Wednesday, August 17, 2016
If you’ve been shopping for beer lately, you’ve likely noticed a dramatic change in the kind of beer being displayed and promoted at your favorite local retailer. The summer beers and ales are now replaced with suds that seem more appropriate for football tailgating and Halloween parties.
Where once there were cases of wheat beers and session ales, now sit a huge selection of Oktoberfest beers and Pumpkin ales. The transition is not subtle and the styles of these fall seasonal beers couldn’t be any more different than their predecessors.
This transition has been unfolding for centuries in Germany as they prepare for the annual Oktoberfest. The world’s largest beer festival is really more of a cultural staple in Munich. People gather from around the world each year to hoist the giant beer steins and soak it all in.
American craft brewers revel in the opportunity to shift their brewing to these beers of the fall. The sheer number of Oktoberfest beers in stores this year is astounding as American brewmasters put their own creative stamp on the German tradition.
Pumpkin beers and ales also are widely available now in stores. They have become wildly popular in America over the last five years and are a favorite of those hosting Halloween parties. If you want some of these pumpkin beers on your party’s drink list, you would be wise to buy them now. Most of them will be off the shelves by Oct. 31, replaced by (you guessed it) Christmas ales.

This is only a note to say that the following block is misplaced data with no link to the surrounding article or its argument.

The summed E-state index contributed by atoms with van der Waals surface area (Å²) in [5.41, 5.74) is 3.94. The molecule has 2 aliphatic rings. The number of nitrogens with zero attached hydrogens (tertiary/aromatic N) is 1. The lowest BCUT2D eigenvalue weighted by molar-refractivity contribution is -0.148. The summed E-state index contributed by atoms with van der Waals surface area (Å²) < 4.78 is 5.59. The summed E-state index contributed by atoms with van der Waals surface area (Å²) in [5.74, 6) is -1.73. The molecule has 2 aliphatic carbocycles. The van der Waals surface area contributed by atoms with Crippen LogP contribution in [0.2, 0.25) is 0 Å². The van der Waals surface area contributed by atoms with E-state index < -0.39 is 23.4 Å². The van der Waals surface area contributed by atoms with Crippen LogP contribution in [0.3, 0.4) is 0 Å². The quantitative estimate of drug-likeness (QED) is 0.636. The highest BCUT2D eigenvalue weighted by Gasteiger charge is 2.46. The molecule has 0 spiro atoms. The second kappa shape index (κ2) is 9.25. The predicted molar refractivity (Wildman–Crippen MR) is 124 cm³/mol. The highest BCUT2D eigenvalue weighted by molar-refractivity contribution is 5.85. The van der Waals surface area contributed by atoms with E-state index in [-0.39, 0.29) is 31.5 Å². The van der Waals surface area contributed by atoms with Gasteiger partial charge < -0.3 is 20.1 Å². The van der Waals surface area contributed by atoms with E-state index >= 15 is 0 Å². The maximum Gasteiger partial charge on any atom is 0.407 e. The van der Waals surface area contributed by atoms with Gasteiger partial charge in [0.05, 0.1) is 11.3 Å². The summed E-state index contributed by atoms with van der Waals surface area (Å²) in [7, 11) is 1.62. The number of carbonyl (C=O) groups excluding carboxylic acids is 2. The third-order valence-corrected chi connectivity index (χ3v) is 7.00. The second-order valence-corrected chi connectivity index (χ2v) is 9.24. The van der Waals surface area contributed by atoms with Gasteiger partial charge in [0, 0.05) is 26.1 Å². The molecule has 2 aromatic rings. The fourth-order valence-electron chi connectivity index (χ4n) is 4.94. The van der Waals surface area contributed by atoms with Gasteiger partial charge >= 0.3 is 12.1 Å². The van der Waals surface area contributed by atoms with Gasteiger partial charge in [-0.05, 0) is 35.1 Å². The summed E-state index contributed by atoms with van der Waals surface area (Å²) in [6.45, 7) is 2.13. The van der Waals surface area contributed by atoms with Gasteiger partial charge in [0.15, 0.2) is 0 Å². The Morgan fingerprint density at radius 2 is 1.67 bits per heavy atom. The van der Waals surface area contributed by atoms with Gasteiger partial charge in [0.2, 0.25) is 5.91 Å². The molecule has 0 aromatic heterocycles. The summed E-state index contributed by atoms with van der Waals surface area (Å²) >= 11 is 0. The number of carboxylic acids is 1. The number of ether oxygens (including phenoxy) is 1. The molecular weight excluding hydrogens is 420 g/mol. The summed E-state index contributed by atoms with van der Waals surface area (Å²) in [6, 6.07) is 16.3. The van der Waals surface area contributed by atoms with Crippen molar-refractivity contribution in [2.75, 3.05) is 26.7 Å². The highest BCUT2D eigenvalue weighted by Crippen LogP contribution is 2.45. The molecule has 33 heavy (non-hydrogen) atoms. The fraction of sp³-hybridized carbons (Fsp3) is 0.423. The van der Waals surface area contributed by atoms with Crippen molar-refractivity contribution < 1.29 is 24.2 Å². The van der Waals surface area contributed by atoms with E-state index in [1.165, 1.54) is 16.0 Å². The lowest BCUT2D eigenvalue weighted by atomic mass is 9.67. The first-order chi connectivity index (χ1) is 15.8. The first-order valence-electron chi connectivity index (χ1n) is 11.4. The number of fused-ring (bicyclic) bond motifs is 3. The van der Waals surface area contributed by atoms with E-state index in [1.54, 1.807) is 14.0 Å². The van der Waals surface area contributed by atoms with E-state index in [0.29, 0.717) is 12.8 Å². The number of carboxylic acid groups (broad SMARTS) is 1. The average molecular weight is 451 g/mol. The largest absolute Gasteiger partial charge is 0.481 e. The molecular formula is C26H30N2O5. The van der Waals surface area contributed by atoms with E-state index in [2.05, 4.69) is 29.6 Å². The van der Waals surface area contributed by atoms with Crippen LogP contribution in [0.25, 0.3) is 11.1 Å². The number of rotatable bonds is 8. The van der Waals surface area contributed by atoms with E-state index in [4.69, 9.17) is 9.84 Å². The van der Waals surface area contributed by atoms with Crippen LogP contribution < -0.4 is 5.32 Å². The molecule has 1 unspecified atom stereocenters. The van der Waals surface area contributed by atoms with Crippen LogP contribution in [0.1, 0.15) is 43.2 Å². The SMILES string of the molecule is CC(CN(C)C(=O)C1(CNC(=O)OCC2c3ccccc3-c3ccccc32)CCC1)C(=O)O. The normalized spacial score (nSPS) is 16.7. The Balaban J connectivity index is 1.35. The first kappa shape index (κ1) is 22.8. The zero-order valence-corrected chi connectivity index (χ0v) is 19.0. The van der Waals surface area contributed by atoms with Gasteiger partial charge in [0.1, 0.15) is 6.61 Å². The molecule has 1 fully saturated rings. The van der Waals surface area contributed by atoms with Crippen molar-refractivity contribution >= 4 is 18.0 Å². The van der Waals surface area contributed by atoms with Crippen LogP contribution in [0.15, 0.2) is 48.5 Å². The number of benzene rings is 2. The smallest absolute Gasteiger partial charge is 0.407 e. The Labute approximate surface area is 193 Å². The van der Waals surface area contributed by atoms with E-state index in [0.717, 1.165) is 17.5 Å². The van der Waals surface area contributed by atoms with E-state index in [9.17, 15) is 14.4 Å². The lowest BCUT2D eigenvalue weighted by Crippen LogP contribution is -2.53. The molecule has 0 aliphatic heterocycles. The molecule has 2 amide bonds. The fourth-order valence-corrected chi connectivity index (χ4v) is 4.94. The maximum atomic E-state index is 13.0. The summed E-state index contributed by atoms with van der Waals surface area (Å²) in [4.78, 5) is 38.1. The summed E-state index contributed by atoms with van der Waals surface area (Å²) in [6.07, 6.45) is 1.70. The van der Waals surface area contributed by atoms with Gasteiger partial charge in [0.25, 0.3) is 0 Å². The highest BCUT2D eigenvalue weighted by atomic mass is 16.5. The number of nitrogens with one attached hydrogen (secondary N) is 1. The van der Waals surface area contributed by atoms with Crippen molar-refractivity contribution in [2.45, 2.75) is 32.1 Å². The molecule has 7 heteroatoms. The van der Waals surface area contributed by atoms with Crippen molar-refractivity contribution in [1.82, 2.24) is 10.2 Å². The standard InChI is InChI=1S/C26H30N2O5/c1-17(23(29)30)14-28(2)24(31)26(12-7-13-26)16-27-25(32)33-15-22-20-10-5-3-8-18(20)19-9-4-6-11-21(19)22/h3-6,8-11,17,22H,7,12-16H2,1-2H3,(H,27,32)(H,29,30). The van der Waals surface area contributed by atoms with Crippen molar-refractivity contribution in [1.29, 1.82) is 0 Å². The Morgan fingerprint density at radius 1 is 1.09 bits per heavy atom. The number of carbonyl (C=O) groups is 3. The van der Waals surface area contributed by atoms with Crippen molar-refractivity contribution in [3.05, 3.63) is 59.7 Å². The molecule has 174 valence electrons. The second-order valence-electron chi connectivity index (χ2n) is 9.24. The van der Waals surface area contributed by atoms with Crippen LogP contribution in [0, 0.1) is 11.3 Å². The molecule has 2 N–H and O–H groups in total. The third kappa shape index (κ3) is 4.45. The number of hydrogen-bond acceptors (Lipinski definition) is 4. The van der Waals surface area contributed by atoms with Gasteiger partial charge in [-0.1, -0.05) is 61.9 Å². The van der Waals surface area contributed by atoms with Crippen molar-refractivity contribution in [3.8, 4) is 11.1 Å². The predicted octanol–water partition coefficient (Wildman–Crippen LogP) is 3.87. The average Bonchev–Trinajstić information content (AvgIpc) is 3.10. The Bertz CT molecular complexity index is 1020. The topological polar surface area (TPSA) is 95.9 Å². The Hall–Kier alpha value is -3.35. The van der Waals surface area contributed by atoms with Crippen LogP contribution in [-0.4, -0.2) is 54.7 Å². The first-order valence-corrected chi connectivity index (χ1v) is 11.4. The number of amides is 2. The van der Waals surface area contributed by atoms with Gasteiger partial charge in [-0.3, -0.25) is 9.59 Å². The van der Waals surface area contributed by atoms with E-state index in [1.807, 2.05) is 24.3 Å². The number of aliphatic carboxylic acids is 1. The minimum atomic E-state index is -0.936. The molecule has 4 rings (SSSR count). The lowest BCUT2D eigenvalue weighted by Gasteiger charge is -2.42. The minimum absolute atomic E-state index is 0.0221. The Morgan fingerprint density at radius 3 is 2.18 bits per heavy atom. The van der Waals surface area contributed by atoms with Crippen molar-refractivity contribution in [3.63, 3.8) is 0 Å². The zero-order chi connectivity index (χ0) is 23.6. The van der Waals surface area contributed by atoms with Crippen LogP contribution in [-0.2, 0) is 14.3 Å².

Here’s a look at my four pack of fall seasonal beers:
Great Lakes Oktoberfest (Cleveland): A classic representation of a traditional Oktoberfest beer. Beautiful copper color with aromas of fresh bread and caramel. Flavors of roasted nuts and a subtle sweetness are prevalent on the first sip. Medium in body, not too heavy with a subtle hop “zing” on the finish that livens things up. The brewery suggests you try pairing it with roasted pork loin and potato pancakes.
Southern Tier Warlock (Lakewood, N.Y.): An Imperial Stout brewed with pumpkins, this beer packs a major punch at 10 percent ABV! Lower in carbonation and bigger on flavors of pumpkin pie, coffee, and dark chocolate. Black in color, full bodied with medium-low bitterness and a huge roasted malt character. The brewery recommends you pair this beer with spicy barbecue, followed by a piece of carrot cake with vanilla ice cream.
Deschutes Hopzeit (Bend, Ore.): A very non-traditonal Oktoberfest beer. It is an American IPA combined with the traditional Marzenbier malts that provide classic flavor alongside the mixture of hoppy flavors. The Brewmaster utilizes Herkules, Sterling and Hull Melon hops to provide diversity and depth of flavor. Enjoy with your favorite sausage sandwich with brown mustard and garlic mashed potatoes.
Jack O Traveler Pumpkin Shandy (Burlington, Vt.): Refreshing and easy drinking with fresh pumpkin jumping out of the glass and onto the palate. Hints of nutmeg and cinnamon mingle with the pumpkin, providing a flavor profile that brings to mind thanksgiving dinner. The Brewmaster provides several interesting cocktail recipes on The Traveler Brewing Company web site utilizing the beer including the “Apple Jack-O” and “Jack and The Bean Shot.”